Inspectors say metal fatigue caused fatal Daytona Beach plane crash in 2018

2 people died in crash

DAYTONA BEACH, Fla. - Federal inspectors say metal fatigue created by frequent takeoffs and landings caused a wing to snap off a university's training plane last year, resulting in a 2018 crash that killed the student pilot and a flight examiner.

The National Transportation Safety Board said in a report released Wednesday that the Piper Arrow owned by Embry-Riddle University crashed April 4, 2018, after its left wing snapped off at 900 feet (274 meters). The 25-year-old pilot Zack Capra was performing takeoffs and landings at Daytona Beach International Airport for Federal Aviation Administration examiner John Azma. Both died.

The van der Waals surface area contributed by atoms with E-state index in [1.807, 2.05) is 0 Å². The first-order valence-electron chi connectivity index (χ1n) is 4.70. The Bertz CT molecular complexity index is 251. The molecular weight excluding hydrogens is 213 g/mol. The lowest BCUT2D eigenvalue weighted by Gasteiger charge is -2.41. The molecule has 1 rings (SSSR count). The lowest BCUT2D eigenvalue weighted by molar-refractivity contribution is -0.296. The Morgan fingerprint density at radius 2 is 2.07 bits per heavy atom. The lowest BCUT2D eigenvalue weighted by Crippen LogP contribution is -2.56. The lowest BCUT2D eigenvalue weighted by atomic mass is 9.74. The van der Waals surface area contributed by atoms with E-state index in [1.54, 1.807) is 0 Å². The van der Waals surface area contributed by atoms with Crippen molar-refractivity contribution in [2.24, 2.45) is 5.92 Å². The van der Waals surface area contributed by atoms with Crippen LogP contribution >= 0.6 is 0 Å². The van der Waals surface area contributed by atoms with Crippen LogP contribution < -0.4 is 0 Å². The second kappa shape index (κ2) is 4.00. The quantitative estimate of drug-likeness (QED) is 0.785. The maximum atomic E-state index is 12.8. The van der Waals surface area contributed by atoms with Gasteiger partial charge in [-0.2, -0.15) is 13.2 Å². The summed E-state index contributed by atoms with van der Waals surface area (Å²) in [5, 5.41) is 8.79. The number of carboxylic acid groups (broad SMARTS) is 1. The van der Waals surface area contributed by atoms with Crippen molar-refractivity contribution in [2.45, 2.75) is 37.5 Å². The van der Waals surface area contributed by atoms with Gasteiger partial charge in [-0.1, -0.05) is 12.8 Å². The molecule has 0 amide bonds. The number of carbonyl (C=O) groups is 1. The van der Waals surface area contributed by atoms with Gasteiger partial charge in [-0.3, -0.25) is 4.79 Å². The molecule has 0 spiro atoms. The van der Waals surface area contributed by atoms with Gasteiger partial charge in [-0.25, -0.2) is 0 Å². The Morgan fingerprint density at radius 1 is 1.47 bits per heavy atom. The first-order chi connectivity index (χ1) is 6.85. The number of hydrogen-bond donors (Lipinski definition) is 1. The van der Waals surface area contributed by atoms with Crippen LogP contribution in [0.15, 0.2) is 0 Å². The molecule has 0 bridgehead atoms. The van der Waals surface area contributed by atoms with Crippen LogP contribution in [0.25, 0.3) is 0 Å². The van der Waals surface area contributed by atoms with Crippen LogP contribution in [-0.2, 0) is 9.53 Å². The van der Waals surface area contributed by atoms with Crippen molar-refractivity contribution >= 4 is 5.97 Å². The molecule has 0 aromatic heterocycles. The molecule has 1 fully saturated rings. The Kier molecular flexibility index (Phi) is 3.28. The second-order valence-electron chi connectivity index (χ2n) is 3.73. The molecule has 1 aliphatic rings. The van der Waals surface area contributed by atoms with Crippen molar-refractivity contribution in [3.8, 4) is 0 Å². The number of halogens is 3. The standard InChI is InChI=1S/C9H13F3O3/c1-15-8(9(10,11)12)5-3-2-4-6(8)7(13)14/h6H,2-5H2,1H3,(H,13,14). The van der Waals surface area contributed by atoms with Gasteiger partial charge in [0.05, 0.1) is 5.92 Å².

The report said the 10-year-old plane had made 33,000 takeoffs in 7,700 hours of flight time -- about one every 15 minutes. That put extra stress on the wings, causing cracks in the support brackets.
 

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